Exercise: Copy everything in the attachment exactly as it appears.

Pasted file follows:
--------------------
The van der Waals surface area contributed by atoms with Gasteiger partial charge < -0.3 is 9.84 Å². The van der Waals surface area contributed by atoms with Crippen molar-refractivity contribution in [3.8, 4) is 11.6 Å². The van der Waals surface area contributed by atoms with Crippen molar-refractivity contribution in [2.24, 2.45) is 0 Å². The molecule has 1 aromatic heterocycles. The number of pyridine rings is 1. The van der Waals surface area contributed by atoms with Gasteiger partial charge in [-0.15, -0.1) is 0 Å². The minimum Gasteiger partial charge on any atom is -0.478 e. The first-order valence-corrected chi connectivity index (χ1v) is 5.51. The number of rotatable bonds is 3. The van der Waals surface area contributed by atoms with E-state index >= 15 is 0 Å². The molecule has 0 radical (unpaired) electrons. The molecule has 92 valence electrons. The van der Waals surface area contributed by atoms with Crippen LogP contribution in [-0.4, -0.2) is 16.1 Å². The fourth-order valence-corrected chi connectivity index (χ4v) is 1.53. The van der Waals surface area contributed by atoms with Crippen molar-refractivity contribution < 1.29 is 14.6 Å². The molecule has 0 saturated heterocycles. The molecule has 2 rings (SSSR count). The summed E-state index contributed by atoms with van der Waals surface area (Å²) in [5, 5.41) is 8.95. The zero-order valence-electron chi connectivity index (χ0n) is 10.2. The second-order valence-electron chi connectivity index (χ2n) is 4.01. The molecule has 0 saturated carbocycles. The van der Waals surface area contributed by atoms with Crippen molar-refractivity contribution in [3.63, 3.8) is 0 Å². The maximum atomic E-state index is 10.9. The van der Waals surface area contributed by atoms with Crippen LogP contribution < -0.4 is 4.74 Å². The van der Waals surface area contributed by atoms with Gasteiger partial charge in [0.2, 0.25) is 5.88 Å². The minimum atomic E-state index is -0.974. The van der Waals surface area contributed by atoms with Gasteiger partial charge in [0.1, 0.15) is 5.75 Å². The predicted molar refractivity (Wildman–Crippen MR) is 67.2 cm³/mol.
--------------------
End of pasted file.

The van der Waals surface area contributed by atoms with Gasteiger partial charge < -0.3 is 9.84 Å². The van der Waals surface area contributed by atoms with Crippen molar-refractivity contribution in [3.8, 4) is 11.6 Å². The van der Waals surface area contributed by atoms with Crippen molar-refractivity contribution in [2.24, 2.45) is 0 Å². The molecule has 1 aromatic heterocycles. The number of pyridine rings is 1. The van der Waals surface area contributed by atoms with Gasteiger partial charge in [-0.15, -0.1) is 0 Å². The minimum Gasteiger partial charge on any atom is -0.478 e. The first-order valence-corrected chi connectivity index (χ1v) is 5.51. The number of rotatable bonds is 3. The van der Waals surface area contributed by atoms with E-state index >= 15 is 0 Å². The molecule has 0 radical (unpaired) electrons. The molecule has 92 valence electrons. The van der Waals surface area contributed by atoms with Crippen LogP contribution in [-0.4, -0.2) is 16.1 Å². The fourth-order valence-corrected chi connectivity index (χ4v) is 1.53. The van der Waals surface area contributed by atoms with Crippen molar-refractivity contribution < 1.29 is 14.6 Å². The molecule has 0 saturated heterocycles. The molecule has 2 rings (SSSR count). The summed E-state index contributed by atoms with van der Waals surface area (Å²) in [5, 5.41) is 8.95. The zero-order valence-electron chi connectivity index (χ0n) is 10.2. The second-order valence-electron chi connectivity index (χ2n) is 4.01. The molecule has 0 saturated carbocycles. The van der Waals surface area contributed by atoms with Crippen molar-refractivity contribution in [3.63, 3.8) is 0 Å². The maximum atomic E-state index is 10.9. The van der Waals surface area contributed by atoms with Crippen LogP contribution < -0.4 is 4.74 Å². The van der Waals surface area contributed by atoms with Gasteiger partial charge in [0.2, 0.25) is 5.88 Å². The minimum atomic E-state index is -0.974. The van der Waals surface area contributed by atoms with Gasteiger partial charge in [0.1, 0.15) is 5.75 Å². The predicted molar refractivity (Wildman–Crippen MR) is 67.2 cm³/mol.